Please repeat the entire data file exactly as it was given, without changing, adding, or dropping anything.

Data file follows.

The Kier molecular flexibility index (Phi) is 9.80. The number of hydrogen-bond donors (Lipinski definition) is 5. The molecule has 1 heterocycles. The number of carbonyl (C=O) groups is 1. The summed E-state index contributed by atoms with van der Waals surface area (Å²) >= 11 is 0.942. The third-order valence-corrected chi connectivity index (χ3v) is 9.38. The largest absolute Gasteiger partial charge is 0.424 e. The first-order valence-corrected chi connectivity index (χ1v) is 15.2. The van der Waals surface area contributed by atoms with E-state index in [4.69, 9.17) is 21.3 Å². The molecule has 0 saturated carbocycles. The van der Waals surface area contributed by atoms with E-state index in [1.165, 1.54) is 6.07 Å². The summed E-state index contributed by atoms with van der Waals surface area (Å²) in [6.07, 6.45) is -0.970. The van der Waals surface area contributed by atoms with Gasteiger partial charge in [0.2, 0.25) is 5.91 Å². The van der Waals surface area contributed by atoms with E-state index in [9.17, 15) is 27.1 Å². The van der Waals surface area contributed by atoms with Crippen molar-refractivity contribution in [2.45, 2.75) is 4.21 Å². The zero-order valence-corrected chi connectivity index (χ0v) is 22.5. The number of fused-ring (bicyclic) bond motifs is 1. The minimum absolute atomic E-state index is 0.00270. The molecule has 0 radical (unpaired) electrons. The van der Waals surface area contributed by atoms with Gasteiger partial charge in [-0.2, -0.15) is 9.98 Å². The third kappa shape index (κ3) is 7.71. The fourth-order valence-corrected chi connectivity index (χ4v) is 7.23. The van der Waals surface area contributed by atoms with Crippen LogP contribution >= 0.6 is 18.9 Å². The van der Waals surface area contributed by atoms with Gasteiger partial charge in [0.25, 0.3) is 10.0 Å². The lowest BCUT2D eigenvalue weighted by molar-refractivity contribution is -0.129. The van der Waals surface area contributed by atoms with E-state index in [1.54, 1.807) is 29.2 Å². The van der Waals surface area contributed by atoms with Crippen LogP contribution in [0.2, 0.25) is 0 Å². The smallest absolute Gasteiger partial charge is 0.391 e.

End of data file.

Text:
The Kier molecular flexibility index (Phi) is 9.80. The number of hydrogen-bond donors (Lipinski definition) is 5. The molecule has 1 heterocycles. The number of carbonyl (C=O) groups is 1. The summed E-state index contributed by atoms with van der Waals surface area (Å²) >= 11 is 0.942. The third-order valence-corrected chi connectivity index (χ3v) is 9.38. The largest absolute Gasteiger partial charge is 0.424 e. The first-order valence-corrected chi connectivity index (χ1v) is 15.2. The van der Waals surface area contributed by atoms with E-state index in [4.69, 9.17) is 21.3 Å². The molecule has 0 saturated carbocycles. The van der Waals surface area contributed by atoms with E-state index in [1.165, 1.54) is 6.07 Å². The summed E-state index contributed by atoms with van der Waals surface area (Å²) in [6.07, 6.45) is -0.970. The van der Waals surface area contributed by atoms with Gasteiger partial charge in [0.2, 0.25) is 5.91 Å². The van der Waals surface area contributed by atoms with E-state index in [9.17, 15) is 27.1 Å². The van der Waals surface area contributed by atoms with Crippen molar-refractivity contribution in [2.45, 2.75) is 4.21 Å². The zero-order valence-corrected chi connectivity index (χ0v) is 22.5. The number of fused-ring (bicyclic) bond motifs is 1. The minimum absolute atomic E-state index is 0.00270. The molecule has 0 radical (unpaired) electrons. The van der Waals surface area contributed by atoms with Gasteiger partial charge in [-0.2, -0.15) is 9.98 Å². The third kappa shape index (κ3) is 7.71. The fourth-order valence-corrected chi connectivity index (χ4v) is 7.23. The van der Waals surface area contributed by atoms with Crippen LogP contribution >= 0.6 is 18.9 Å². The van der Waals surface area contributed by atoms with Gasteiger partial charge in [0.25, 0.3) is 10.0 Å². The lowest BCUT2D eigenvalue weighted by molar-refractivity contribution is -0.129. The van der Waals surface area contributed by atoms with E-state index in [1.54, 1.807) is 29.2 Å². The van der Waals surface area contributed by atoms with Crippen LogP contribution in [0.2, 0.25) is 0 Å². The smallest absolute Gasteiger partial charge is 0.391 e.